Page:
The long-delayed HMRC guidance on the meaning of retirement for the purposes of Revenue-approved share incentive plans has just been published. This is a change from the previous position, where plan rules had to contain a “specified age”, leaving at or after which would be retirement. The new guidance is short, but not particularly sweet.
For savings-related (SAYE) schemes and share incentive plans (SIPs), the guidance is confined to:
“There is no statutory definition of retirement, therefore the natural meaning of retirement is to apply. HMRC will not automatically apply meanings used for other tax purposes. For the purposes of a [SIP/SAYE scheme], companies should determine whether termination of employment constitutes retirement in accordance with their retirement policies and practices. This however should not be on a discretionary basis and neither should a cessation of employment be treated as retirement solely for the purpose of gaining tax advantages. HMRC will not give rulings and does not expect retirement to be defined in the Plan rules.”
In another section of guidance, relating to company share option plans (executive plans or CSOPs), there is a little more on the meaning of retirement, with some examples:
“As there is no legislative definition of the term ‘retirement’ the natural meaning applies and it is for the company to determine what falls within the definition. The type of circumstances where the requirement would be met for example would be where the employee leaves employment with the scheme employer and takes up their company pension accordingly. But it is recognised that some retirees will not immediately draw a pension and other indicators would include;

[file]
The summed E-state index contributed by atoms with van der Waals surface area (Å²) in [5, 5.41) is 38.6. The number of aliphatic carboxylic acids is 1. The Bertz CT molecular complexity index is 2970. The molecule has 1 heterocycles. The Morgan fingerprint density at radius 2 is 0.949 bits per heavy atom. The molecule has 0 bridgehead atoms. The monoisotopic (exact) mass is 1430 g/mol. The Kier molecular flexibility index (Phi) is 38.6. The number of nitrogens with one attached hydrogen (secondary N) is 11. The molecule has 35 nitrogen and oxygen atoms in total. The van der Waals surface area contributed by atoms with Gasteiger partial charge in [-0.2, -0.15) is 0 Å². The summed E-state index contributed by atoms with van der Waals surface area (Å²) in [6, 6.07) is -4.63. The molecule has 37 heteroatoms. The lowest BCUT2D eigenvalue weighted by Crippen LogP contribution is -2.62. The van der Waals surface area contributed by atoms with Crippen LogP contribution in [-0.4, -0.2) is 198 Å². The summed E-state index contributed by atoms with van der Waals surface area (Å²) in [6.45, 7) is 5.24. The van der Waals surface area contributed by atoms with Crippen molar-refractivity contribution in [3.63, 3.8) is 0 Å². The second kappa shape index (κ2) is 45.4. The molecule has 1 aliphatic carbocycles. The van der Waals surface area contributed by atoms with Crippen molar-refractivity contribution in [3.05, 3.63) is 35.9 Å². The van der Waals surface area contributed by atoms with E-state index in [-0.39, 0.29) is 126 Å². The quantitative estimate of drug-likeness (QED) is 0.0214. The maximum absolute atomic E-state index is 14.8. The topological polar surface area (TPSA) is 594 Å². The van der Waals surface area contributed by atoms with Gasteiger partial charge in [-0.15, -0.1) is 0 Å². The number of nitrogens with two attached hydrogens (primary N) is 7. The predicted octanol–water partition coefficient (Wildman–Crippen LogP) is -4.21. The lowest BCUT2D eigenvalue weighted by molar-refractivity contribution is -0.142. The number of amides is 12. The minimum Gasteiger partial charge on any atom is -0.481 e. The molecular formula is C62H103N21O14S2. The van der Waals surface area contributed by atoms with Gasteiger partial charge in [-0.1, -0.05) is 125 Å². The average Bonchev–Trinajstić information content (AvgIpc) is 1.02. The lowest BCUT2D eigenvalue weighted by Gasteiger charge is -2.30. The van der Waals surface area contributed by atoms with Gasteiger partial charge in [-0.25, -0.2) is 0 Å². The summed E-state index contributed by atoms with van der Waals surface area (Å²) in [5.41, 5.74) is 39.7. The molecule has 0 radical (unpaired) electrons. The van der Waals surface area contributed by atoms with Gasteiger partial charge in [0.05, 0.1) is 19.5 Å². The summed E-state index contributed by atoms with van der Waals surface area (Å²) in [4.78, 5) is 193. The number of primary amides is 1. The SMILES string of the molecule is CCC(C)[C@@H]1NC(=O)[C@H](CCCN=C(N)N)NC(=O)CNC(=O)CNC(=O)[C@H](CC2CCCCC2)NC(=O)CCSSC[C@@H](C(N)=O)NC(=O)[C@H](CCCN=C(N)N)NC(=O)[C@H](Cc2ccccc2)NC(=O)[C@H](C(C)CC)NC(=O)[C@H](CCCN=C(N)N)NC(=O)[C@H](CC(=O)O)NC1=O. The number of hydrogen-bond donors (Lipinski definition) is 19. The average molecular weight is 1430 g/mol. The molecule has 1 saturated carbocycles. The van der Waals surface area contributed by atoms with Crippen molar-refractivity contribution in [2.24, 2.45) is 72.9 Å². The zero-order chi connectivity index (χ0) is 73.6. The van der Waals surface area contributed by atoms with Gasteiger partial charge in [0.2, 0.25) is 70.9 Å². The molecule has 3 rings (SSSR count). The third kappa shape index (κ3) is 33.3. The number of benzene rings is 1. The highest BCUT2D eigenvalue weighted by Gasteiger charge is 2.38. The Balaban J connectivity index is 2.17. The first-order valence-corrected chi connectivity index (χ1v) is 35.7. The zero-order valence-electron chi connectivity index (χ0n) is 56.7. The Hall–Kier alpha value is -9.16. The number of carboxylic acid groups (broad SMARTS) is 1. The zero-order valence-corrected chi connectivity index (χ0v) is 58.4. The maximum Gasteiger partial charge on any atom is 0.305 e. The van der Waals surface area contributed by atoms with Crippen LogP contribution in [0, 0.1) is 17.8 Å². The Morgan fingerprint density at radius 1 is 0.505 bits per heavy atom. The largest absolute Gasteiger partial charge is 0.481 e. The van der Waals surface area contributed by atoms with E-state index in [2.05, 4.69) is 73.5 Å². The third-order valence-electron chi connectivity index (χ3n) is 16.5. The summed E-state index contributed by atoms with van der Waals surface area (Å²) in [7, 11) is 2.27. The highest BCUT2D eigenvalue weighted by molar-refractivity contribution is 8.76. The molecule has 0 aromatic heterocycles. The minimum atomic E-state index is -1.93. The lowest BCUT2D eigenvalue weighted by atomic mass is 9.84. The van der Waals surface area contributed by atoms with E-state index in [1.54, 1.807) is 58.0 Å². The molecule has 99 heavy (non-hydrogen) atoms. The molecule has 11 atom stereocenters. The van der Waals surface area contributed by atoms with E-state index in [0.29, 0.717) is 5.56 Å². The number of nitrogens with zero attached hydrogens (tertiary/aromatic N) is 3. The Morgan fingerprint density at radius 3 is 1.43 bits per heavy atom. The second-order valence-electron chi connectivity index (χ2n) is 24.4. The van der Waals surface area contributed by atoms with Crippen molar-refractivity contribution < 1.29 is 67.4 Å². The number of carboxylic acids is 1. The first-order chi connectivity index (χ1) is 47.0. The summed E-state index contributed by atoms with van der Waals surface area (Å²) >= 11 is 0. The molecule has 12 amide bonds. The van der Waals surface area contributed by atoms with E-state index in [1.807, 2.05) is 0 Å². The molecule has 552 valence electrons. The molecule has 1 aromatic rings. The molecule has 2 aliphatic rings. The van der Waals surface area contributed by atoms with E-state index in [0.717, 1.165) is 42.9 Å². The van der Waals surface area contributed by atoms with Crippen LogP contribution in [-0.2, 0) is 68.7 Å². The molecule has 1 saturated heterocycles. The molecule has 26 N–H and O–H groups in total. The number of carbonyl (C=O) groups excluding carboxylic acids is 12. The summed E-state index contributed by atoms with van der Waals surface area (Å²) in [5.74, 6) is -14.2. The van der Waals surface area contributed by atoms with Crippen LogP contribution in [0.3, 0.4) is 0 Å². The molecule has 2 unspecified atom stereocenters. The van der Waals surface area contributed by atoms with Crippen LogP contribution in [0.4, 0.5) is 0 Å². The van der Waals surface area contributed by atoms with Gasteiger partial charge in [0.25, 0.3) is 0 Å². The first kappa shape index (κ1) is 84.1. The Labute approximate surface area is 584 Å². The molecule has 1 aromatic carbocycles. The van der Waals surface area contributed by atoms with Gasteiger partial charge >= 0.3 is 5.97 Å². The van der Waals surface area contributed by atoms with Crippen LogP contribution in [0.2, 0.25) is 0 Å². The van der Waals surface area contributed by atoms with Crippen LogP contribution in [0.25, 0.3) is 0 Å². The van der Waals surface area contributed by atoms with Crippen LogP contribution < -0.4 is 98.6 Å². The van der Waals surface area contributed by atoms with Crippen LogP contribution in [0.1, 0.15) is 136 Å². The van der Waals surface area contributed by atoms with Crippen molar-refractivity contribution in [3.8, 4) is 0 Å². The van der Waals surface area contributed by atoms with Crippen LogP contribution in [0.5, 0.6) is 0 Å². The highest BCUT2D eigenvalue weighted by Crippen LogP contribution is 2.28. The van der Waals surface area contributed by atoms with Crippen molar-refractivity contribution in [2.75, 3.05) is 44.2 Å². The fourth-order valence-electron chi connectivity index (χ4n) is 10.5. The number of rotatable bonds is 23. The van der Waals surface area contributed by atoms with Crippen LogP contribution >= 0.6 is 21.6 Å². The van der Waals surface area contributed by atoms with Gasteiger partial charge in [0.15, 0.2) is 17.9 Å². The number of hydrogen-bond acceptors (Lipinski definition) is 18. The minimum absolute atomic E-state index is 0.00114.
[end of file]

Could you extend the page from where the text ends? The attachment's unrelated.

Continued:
- leaving the employment and retiring in accordance with the scheme company’s own retirement policy
- leaving the employment and retiring with the agreement of the employer
- leaving the employment and drawing a state pension.
The requirement would not be met if the retirement is on the grounds of ill health and the payment of the pension is made purely as consolation for loss of health which results in premature termination of employment. The employee may still be a good leaver however on the grounds of injury and disability.”
So companies will need to consider carefully how they operate these share plans in the case of a participant who leaves in a situation that may be retirement. It may be best to amend the rules of these schemes in order to align them with the company’s policy and practice in these circumstances.